Build Log 5: Developing a forum - how hard can it be?

A project log for Network Detached Storage Device

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sdfgeoffsdfgeoff 09/12/2022 at 11:461 Comment

So the hardware is pretty much done. Or at least 'done enough', so it's time to build some software. The basic idea is simple: a web portal people can sign up to, post public messages in threads (aka a forum) and upload/post files.

How hard can it be?

If I were to be developing this normally, with AWS cognito for user sign in, with sqlalchemy, react+node, jwt's and all other good modern tech, probably not too bad! (Heck, at work the system we've build offers this functionality accidentally). But thus is a learning project! So it's all in python, with python's standard library and nothing else.

So let's write a web server. We need to listen on port 80, and parse an HTTP request. Fortunately this is actually pretty simple because it was invented back in the dawn of time and is well documented (and I'll even do it non-blocking. Ooohhhh, green threads... trendy). Parsing the method, URL and headers is a tiny amount of code. Generating responses is equally trivial. And ... tada! We can serve static files such as this mock-up:

As a bonus, I now know about 302 redirects. Large file support (range requests) and post content is waiting until I need to implement it.

But serving static files isn't what we want to do. We want users to be able to log in. This means we need:

1) A database (to store passwords, posts etc). Fortunately pythons stdlib has sqlite3, which should be fine for our use case.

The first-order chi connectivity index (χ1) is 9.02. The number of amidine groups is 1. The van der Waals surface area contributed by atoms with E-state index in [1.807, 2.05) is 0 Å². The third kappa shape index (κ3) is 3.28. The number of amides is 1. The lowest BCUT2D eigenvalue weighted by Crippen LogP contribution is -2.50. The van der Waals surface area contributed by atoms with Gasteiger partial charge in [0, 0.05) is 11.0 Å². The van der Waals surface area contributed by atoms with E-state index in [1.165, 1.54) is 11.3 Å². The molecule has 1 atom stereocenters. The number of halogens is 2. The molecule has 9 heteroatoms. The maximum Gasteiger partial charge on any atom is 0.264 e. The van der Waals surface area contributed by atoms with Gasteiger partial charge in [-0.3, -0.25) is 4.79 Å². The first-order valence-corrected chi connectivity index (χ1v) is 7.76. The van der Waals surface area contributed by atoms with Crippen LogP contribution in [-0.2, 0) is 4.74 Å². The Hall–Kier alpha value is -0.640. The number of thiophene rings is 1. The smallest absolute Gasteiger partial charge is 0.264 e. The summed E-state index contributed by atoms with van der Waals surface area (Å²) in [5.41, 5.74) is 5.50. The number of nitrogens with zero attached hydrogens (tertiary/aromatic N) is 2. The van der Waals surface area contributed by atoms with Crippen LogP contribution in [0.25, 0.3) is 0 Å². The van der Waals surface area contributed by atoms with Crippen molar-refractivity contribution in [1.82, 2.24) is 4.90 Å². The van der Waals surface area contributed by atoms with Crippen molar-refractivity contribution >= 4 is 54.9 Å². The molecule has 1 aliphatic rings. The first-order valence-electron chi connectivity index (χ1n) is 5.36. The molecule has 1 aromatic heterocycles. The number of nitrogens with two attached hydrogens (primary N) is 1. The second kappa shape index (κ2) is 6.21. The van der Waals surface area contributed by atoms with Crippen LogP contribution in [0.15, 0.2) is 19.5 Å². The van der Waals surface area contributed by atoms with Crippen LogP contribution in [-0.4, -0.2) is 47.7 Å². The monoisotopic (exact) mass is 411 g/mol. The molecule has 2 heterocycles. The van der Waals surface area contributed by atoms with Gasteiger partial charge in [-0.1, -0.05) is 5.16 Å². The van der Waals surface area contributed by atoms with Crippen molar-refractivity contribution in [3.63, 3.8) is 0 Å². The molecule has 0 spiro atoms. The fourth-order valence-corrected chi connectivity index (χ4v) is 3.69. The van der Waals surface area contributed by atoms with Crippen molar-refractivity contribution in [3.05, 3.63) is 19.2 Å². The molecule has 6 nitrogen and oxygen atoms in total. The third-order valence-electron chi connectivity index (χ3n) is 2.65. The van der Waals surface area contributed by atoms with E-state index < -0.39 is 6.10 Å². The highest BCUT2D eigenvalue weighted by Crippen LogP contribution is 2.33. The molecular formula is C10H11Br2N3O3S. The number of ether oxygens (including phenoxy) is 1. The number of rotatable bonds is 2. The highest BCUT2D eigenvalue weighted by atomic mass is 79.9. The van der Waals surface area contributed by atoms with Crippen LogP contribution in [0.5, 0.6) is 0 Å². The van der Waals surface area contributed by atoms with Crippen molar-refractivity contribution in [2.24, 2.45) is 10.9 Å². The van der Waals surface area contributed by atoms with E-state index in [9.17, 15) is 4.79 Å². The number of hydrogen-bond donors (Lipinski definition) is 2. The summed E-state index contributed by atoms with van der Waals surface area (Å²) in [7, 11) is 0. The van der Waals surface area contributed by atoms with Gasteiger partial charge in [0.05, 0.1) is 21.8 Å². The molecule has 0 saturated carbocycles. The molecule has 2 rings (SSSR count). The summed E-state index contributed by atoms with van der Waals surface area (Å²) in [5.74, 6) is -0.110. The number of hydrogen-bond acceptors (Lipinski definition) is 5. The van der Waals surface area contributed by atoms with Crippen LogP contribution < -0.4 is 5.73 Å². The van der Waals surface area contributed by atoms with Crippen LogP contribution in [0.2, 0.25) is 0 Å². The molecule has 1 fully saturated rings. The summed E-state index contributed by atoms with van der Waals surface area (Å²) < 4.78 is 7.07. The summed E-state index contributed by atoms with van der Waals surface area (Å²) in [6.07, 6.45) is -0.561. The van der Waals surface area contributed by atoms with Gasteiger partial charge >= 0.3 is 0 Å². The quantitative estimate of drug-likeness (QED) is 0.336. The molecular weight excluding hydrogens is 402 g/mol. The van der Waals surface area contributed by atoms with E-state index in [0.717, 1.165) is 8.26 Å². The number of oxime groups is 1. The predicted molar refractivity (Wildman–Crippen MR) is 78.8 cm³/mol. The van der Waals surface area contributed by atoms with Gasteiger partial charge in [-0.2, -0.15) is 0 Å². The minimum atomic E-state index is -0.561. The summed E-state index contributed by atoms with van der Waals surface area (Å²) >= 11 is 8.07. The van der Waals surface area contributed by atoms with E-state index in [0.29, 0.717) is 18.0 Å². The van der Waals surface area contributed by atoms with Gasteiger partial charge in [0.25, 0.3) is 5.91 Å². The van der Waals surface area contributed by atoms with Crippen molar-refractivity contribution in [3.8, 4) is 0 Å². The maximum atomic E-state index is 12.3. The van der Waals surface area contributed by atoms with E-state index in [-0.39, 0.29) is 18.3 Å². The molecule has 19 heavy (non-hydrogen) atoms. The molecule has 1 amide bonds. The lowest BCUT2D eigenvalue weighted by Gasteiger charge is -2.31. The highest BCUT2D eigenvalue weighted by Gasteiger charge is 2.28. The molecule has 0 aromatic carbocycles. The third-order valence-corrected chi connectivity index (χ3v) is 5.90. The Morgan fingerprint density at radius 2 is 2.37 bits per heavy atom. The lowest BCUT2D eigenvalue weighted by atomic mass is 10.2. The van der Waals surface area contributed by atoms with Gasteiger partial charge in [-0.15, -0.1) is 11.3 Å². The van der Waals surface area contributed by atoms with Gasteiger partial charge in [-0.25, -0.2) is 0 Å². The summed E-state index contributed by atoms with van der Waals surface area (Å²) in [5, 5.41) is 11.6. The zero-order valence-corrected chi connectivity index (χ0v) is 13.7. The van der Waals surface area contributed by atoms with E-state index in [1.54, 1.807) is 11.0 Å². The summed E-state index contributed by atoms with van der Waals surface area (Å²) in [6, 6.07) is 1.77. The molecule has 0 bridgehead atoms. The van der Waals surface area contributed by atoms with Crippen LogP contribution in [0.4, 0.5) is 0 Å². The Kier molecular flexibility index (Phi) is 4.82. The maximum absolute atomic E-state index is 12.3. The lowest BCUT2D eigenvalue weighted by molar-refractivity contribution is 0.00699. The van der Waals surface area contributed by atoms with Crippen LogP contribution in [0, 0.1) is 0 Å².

2) A method of encrypting passwords. Owasp has a great article on this: that outlines different methods and why we need to salt passwords. While python's stdlib doesn't have Argon2id, it does have hashlib.scrypt, so we should be good.

3) A secure connection between a client and our server. Uhm, erm. This is hard. I want it to be an open wifi network so strangers can connect. This means the transport layer is unsecured. HTTPS would solve this, but we'd need to have a self-signed certificate and this makes big warnings on most browsers. I'm leaving this as an open problem for now. We may just end up transmitting passwords in the clear ..... to anyone wifi sniffing. There are solutions for this (Diffie–Hellman key exchange) but the level of effort required is high.

4) Session management. After a user has sent their username/password combo, we need a cookie or toke or something to send with each request. If I were to use the modern approach (jwt's) I would need to be using a single page app and a bunch of JS, so I'm going to fall back to cookies, which browsers automatically send. The DB will then have to store a session -> user mapping along with an expiry date.

Oh yeah and I'm going old-school with server-side rendering. If I only have one programming language (python) I think it will be easier/quicker/smaller.

So anyway, on with the SQL writing!


What is the difference between a social network and an online forum?

I'm not actually too sure, but I think it has to do with data availability. On a forum, most posts are public, so everyone owns the data equally. On a social network the data is private to select users, so it seems strange when the company running the network 'steals' it. Oh yeah, and "..... news feeds ..... self reinforcing biases ..... Artificial Intelligence ...... evil"


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